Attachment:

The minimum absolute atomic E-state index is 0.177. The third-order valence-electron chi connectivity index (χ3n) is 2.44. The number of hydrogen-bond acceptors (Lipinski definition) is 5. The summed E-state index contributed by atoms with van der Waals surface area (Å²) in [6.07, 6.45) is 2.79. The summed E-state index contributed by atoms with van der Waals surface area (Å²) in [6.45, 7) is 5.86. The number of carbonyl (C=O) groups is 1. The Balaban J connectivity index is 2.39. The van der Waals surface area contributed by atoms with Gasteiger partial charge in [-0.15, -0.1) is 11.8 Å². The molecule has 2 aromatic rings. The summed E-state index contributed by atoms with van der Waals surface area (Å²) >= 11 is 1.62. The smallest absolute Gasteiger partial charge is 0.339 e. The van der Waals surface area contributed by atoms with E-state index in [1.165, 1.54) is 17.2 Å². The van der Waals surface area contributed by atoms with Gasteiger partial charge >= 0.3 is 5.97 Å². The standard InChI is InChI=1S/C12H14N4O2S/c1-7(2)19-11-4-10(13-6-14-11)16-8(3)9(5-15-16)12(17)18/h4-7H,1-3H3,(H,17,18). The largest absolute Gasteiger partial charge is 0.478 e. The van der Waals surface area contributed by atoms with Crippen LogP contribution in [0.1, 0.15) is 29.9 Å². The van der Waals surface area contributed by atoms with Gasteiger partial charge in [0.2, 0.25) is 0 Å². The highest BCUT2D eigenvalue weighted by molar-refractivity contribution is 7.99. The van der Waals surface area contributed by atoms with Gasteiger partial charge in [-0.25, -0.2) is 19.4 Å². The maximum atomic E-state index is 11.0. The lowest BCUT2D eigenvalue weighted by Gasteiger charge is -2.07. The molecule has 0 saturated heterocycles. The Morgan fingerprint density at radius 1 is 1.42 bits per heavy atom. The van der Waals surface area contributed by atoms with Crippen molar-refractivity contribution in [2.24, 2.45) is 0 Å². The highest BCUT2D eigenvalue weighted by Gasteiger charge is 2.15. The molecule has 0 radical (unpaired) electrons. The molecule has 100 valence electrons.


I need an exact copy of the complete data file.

The minimum absolute atomic E-state index is 0.177. The third-order valence-electron chi connectivity index (χ3n) is 2.44. The number of hydrogen-bond acceptors (Lipinski definition) is 5. The summed E-state index contributed by atoms with van der Waals surface area (Å²) in [6.07, 6.45) is 2.79. The summed E-state index contributed by atoms with van der Waals surface area (Å²) in [6.45, 7) is 5.86. The number of carbonyl (C=O) groups is 1. The Balaban J connectivity index is 2.39. The van der Waals surface area contributed by atoms with Gasteiger partial charge in [-0.15, -0.1) is 11.8 Å². The molecule has 2 aromatic rings. The summed E-state index contributed by atoms with van der Waals surface area (Å²) >= 11 is 1.62. The smallest absolute Gasteiger partial charge is 0.339 e. The van der Waals surface area contributed by atoms with E-state index in [1.165, 1.54) is 17.2 Å². The van der Waals surface area contributed by atoms with Gasteiger partial charge >= 0.3 is 5.97 Å². The standard InChI is InChI=1S/C12H14N4O2S/c1-7(2)19-11-4-10(13-6-14-11)16-8(3)9(5-15-16)12(17)18/h4-7H,1-3H3,(H,17,18). The largest absolute Gasteiger partial charge is 0.478 e. The van der Waals surface area contributed by atoms with Crippen LogP contribution in [0.1, 0.15) is 29.9 Å². The van der Waals surface area contributed by atoms with Gasteiger partial charge in [0.2, 0.25) is 0 Å². The highest BCUT2D eigenvalue weighted by molar-refractivity contribution is 7.99. The van der Waals surface area contributed by atoms with Gasteiger partial charge in [-0.25, -0.2) is 19.4 Å². The maximum atomic E-state index is 11.0. The lowest BCUT2D eigenvalue weighted by Gasteiger charge is -2.07. The molecule has 0 saturated heterocycles. The Morgan fingerprint density at radius 1 is 1.42 bits per heavy atom. The van der Waals surface area contributed by atoms with Crippen molar-refractivity contribution in [2.24, 2.45) is 0 Å². The highest BCUT2D eigenvalue weighted by Gasteiger charge is 2.15. The molecule has 0 radical (unpaired) electrons. The molecule has 100 valence electrons.